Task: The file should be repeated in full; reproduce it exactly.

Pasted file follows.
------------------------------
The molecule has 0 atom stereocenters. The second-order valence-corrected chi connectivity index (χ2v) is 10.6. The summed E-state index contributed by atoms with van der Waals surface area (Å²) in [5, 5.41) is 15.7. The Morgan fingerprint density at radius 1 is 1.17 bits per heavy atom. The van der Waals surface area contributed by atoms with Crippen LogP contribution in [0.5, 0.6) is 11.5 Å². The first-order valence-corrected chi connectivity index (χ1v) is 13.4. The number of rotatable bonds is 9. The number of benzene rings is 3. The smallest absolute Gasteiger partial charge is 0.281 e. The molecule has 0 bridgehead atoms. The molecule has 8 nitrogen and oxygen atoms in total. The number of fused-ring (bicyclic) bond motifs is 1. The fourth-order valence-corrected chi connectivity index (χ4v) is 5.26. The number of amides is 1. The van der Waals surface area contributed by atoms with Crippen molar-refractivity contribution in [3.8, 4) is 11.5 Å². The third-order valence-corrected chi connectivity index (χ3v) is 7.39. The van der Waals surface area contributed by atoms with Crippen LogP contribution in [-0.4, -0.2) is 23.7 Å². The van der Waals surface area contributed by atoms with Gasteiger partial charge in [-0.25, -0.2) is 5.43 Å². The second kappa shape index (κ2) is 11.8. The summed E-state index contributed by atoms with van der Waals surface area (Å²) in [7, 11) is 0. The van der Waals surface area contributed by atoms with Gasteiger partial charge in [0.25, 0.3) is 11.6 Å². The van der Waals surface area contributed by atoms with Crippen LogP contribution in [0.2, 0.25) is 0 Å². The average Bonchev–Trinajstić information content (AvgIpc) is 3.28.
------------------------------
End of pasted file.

The molecule has 0 atom stereocenters. The second-order valence-corrected chi connectivity index (χ2v) is 10.6. The summed E-state index contributed by atoms with van der Waals surface area (Å²) in [5, 5.41) is 15.7. The Morgan fingerprint density at radius 1 is 1.17 bits per heavy atom. The van der Waals surface area contributed by atoms with Crippen LogP contribution in [0.5, 0.6) is 11.5 Å². The first-order valence-corrected chi connectivity index (χ1v) is 13.4. The number of rotatable bonds is 9. The number of benzene rings is 3. The smallest absolute Gasteiger partial charge is 0.281 e. The molecule has 0 bridgehead atoms. The molecule has 8 nitrogen and oxygen atoms in total. The number of fused-ring (bicyclic) bond motifs is 1. The fourth-order valence-corrected chi connectivity index (χ4v) is 5.26. The number of amides is 1. The van der Waals surface area contributed by atoms with Crippen molar-refractivity contribution in [3.8, 4) is 11.5 Å². The third-order valence-corrected chi connectivity index (χ3v) is 7.39. The van der Waals surface area contributed by atoms with Crippen LogP contribution in [-0.4, -0.2) is 23.7 Å². The van der Waals surface area contributed by atoms with Gasteiger partial charge in [-0.25, -0.2) is 5.43 Å². The second kappa shape index (κ2) is 11.8. The summed E-state index contributed by atoms with van der Waals surface area (Å²) in [7, 11) is 0. The van der Waals surface area contributed by atoms with Gasteiger partial charge in [0.25, 0.3) is 11.6 Å². The van der Waals surface area contributed by atoms with Crippen LogP contribution in [0.2, 0.25) is 0 Å². The average Bonchev–Trinajstić information content (AvgIpc) is 3.28.